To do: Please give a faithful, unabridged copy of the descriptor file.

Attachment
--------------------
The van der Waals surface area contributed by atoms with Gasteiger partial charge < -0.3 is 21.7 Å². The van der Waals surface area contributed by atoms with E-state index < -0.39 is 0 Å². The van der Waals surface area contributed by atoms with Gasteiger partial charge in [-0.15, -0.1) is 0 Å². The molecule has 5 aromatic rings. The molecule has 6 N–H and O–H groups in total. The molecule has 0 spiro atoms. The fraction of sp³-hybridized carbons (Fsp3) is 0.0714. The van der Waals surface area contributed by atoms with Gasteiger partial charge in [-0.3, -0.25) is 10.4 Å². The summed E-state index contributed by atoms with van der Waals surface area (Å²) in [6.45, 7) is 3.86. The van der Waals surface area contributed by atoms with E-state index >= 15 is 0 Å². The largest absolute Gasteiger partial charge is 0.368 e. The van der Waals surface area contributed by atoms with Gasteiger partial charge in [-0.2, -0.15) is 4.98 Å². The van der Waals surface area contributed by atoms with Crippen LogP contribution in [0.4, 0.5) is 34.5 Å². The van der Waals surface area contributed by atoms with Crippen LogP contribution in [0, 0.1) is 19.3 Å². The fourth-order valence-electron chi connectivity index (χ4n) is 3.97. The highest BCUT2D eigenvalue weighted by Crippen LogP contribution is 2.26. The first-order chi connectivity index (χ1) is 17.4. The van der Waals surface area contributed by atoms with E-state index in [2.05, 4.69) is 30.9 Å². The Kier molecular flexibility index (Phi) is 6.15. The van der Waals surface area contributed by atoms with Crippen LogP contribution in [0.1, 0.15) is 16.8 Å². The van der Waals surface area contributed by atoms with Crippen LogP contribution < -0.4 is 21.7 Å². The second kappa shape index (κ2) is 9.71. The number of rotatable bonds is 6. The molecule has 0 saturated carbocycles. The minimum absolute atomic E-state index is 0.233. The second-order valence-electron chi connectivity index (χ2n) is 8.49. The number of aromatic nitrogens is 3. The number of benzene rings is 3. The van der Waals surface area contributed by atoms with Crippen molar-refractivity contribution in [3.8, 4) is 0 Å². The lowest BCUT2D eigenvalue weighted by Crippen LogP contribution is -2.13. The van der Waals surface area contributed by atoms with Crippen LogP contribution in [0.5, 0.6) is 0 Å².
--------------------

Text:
The van der Waals surface area contributed by atoms with Gasteiger partial charge < -0.3 is 21.7 Å². The van der Waals surface area contributed by atoms with E-state index < -0.39 is 0 Å². The van der Waals surface area contributed by atoms with Gasteiger partial charge in [-0.15, -0.1) is 0 Å². The molecule has 5 aromatic rings. The molecule has 6 N–H and O–H groups in total. The molecule has 0 spiro atoms. The fraction of sp³-hybridized carbons (Fsp3) is 0.0714. The van der Waals surface area contributed by atoms with Gasteiger partial charge in [-0.3, -0.25) is 10.4 Å². The summed E-state index contributed by atoms with van der Waals surface area (Å²) in [6.45, 7) is 3.86. The van der Waals surface area contributed by atoms with E-state index >= 15 is 0 Å². The largest absolute Gasteiger partial charge is 0.368 e. The van der Waals surface area contributed by atoms with Gasteiger partial charge in [-0.2, -0.15) is 4.98 Å². The van der Waals surface area contributed by atoms with Crippen LogP contribution in [0.4, 0.5) is 34.5 Å². The van der Waals surface area contributed by atoms with Crippen LogP contribution in [0, 0.1) is 19.3 Å². The fourth-order valence-electron chi connectivity index (χ4n) is 3.97. The highest BCUT2D eigenvalue weighted by Crippen LogP contribution is 2.26. The first-order chi connectivity index (χ1) is 17.4. The van der Waals surface area contributed by atoms with E-state index in [2.05, 4.69) is 30.9 Å². The Kier molecular flexibility index (Phi) is 6.15. The van der Waals surface area contributed by atoms with Crippen LogP contribution in [0.1, 0.15) is 16.8 Å². The van der Waals surface area contributed by atoms with Crippen LogP contribution < -0.4 is 21.7 Å². The second kappa shape index (κ2) is 9.71. The number of rotatable bonds is 6. The molecule has 0 saturated carbocycles. The minimum absolute atomic E-state index is 0.233. The second-order valence-electron chi connectivity index (χ2n) is 8.49. The number of aromatic nitrogens is 3. The number of benzene rings is 3. The van der Waals surface area contributed by atoms with Crippen molar-refractivity contribution in [3.8, 4) is 0 Å². The lowest BCUT2D eigenvalue weighted by Crippen LogP contribution is -2.13. The van der Waals surface area contributed by atoms with Crippen LogP contribution in [0.5, 0.6) is 0 Å².